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Very thought provoking!

As important as the issue of worth is, though, I believe there is another important consideration that is often ignored.

That is the issue of authority and responsibility.

I see these two things (the image of God that we carry, and that the timing of human death falls under God's authority alone) as tied together. The image of God that we carry, even though marred by the fall, is somehow a reflection (or picture) of God himself and as such, God is the boss of it. He's the one who has the say-so as to when it's extinguished, because he's the one whose image it is.



Thank you. That is one of the most clear explanations I think I've ever read and your presenting it in the light of Scripture really helped me.

It was a real blessing for me.

God's grace upon you.


I agree that it is not our responsibility. A christian surgeon I know also agrees but he has another problem, sometimes extending life to long with artificial measures also is a way of making decisions for God. There comes a point where the medical personal must say that now we can't do more, the rest lies in God's hands.


Kristofer brings up a very good point, that is, sometimes we must decide whether or not to keep trying to save a person whose death seems inevitable. In genuine cases, I see this as an entirely different issue.

What we need to work out is what sort of care can be ethically withheld. In my opinion, for example, feeding is never extraordinary care, and letting a comotose person starve to death is immoral and cruel. However, keeping a person with no hope of recovery on a heart-lung machine seems wrong, too. It's really a case-by-case thing, isn't it?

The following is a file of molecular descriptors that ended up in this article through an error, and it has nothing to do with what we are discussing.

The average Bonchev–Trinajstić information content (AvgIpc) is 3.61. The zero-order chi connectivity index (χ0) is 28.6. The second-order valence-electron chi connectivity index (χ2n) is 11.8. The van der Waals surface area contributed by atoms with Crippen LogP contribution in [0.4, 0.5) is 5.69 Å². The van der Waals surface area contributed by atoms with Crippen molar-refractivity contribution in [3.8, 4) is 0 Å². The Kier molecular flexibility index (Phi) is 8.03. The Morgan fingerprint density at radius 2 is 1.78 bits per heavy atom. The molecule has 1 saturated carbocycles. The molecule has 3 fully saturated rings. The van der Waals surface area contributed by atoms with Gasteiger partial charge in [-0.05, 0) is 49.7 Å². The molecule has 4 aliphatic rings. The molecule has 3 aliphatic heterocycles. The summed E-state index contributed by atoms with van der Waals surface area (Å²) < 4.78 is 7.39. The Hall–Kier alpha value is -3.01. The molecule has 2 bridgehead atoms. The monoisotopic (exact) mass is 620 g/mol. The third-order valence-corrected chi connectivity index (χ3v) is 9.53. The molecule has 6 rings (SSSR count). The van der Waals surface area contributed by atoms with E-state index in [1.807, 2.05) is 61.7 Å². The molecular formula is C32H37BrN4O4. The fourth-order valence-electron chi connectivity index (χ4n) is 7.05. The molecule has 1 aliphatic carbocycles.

Sadly, reasonable care is often withheld from people who would survive, but are otherwise unwanted. Some Downs Syndrome babies are born with a blocked esophogus or a heart defect, both of whch are surgically correctable, but that correction is sometimes withheld, because the baby is not worth saving, in someone's opinion. In this case, withholding care becomes a less direct form of euthanasia, in my opinion.

I guess what it boils down to is that we need to provide the care and comfort we can, and yet, be prepared, when the time is right, to acknowledge that we are unable to do any more that is truly helpful.

Phil S

I really appreciated your take on the issue. Authority and responsibility are 4-letter words in our culture; people are unwilling to leave authority in another's hands, and even more unwilling to let an "invisible" God be responsible for something that can be so emotionally wrenching at times.


You got it just right. But when it happens to christians, it is amazing how many will bow down to the idle of humanism instead of walking through the fire.


I've had a definition of euthanasia that you might find interesting. Euthanasia is putting someone out of *our* misery. How much easier it is to eliminate the suffering of someone else rather than to help that person bear their suffereing. It's the pragmatic way.

D.C. Chang

Some very thoughtful points. As a Christian doctor, I've witnessed firsthand the needless brutality that many family members insist on putting there loved ones through - ventilators, intravenous medications to artificially support blood pressure, feeding tubes, and countless procedures. While all these things have a place in medicine, they are often done for medically futile cases where the benefits are dubious. In these cases, doctors often remark cynically that we are "treating the family members" -- some probably feel guilty about neglecting or having a poor relationship with a parent while they were active and communicative, and so want to make up for it by "doing everything possible" in the last few days of their dying parent's life. There is a difference between euthanasia and allowing someone to die. In my opinion, the Terry Schiavo case falls into the latter. The position of Jeb Bush and some Christian conservatives therefore disappoints me greatly. I've told my wife that if I'm at the end of my life, with abysmal mental status, to let me die and be with the Lord.

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